Lloyds Banking Group, a powerful but extremely self-interested voice, has joined the growing clamour against firms which incite spurious claims.
In a letter to justice secretary Chris Grayling, Lloyds chief executive Antonio Horta-Osorio calls on the Government to force firms to cover the cost of “invalid or bogus” Financial Ombudsman Service claims.
In response, the Ministry of Justice says it is looking to “minimise the burden” caused by unscrupulous claims firms and is in talks with the British Bankers’ Association.
It is worth remembering the growth in PPI claim firms is largely due to extremely poor claims handling from high street banks who invested significant sums trying to persuade those with valid claims to drop their complaints.
If the big banks had come clean and admitted their responsibilities earlier in the day there would be less claims firms competing for business. If they hadn’t dragged their feet with so many valid complaints the banks would not be suffering the recently introduced punitive £850 FOS case fees for PPI claims.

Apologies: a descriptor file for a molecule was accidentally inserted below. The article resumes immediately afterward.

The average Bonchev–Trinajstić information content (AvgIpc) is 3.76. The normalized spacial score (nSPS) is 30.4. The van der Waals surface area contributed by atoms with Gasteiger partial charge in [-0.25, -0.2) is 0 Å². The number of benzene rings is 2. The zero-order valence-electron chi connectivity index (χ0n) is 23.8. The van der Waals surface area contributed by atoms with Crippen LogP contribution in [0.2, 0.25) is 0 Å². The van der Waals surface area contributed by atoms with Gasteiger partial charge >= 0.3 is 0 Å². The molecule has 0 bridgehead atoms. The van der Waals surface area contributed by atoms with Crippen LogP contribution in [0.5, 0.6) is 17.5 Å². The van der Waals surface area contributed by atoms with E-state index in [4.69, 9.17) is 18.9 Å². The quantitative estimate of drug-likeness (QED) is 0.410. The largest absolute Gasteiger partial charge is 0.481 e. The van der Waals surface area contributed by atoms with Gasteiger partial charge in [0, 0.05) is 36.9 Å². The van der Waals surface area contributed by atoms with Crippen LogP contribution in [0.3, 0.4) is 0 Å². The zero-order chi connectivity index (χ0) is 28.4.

That said, it is good to see Horta-Osorio joining the huge number of IFAs and mortgage brokers calling for action against dodgy claims firms.
It is a depressing reality that the influence LBG carries in the corridors of power is far greater than a group of angry advisers.
The MoJ says it is beefing up its claims firm regulation with 200 firms recently shut down and a further 400 warned or suspended. However, far more needs to be done.
The Legal Ombudsman will soon be given powers to award up to £50,000 redress to consumers who believe they have been mistreated by claims firms.
But firms burdened with the costs of dealing with dodgy claims have no-one to complain to. These can be substantial costs for a small firm to stomach which may end up being passed down to clients.
As a result a number of advisers have taken matters into their own hands, billing claims firms for the time it has taken to deal with such complaints. As we have reported, a number have actually paid up.
Rather than waiting for the MoJ to get its act together, perhaps Horta-Osorio might consider following suit and charging firms for the time taken to deal with their dodgy claims. Direct action from advisers and the banks could be best way to clean up the claims farmers.